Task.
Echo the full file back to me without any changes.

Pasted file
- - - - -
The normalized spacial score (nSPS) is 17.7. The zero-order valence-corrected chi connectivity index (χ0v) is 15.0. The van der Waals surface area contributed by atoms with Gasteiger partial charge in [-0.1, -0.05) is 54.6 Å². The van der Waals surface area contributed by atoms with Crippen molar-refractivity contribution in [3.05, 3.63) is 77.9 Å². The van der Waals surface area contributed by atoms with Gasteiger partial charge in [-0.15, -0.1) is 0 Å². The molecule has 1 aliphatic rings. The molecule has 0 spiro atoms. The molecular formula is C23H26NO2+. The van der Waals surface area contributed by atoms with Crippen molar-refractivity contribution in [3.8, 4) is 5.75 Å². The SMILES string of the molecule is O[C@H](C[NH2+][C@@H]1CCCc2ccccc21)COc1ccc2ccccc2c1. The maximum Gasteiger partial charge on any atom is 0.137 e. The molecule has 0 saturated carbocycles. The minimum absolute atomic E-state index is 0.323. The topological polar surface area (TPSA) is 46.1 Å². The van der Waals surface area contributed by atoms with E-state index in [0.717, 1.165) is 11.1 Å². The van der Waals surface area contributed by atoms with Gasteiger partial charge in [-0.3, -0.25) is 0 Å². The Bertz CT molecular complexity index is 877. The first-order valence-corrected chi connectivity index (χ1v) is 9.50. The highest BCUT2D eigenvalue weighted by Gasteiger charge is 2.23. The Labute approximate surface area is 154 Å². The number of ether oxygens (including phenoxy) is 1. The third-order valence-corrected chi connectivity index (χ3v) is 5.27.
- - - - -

The normalized spacial score (nSPS) is 17.7. The zero-order valence-corrected chi connectivity index (χ0v) is 15.0. The van der Waals surface area contributed by atoms with Gasteiger partial charge in [-0.1, -0.05) is 54.6 Å². The van der Waals surface area contributed by atoms with Crippen molar-refractivity contribution in [3.05, 3.63) is 77.9 Å². The van der Waals surface area contributed by atoms with Gasteiger partial charge in [-0.15, -0.1) is 0 Å². The molecule has 1 aliphatic rings. The molecule has 0 spiro atoms. The molecular formula is C23H26NO2+. The van der Waals surface area contributed by atoms with Crippen molar-refractivity contribution in [3.8, 4) is 5.75 Å². The SMILES string of the molecule is O[C@H](C[NH2+][C@@H]1CCCc2ccccc21)COc1ccc2ccccc2c1. The maximum Gasteiger partial charge on any atom is 0.137 e. The molecule has 0 saturated carbocycles. The minimum absolute atomic E-state index is 0.323. The topological polar surface area (TPSA) is 46.1 Å². The van der Waals surface area contributed by atoms with E-state index in [0.717, 1.165) is 11.1 Å². The van der Waals surface area contributed by atoms with Gasteiger partial charge in [-0.3, -0.25) is 0 Å². The Bertz CT molecular complexity index is 877. The first-order valence-corrected chi connectivity index (χ1v) is 9.50. The highest BCUT2D eigenvalue weighted by Gasteiger charge is 2.23. The Labute approximate surface area is 154 Å². The number of ether oxygens (including phenoxy) is 1. The third-order valence-corrected chi connectivity index (χ3v) is 5.27.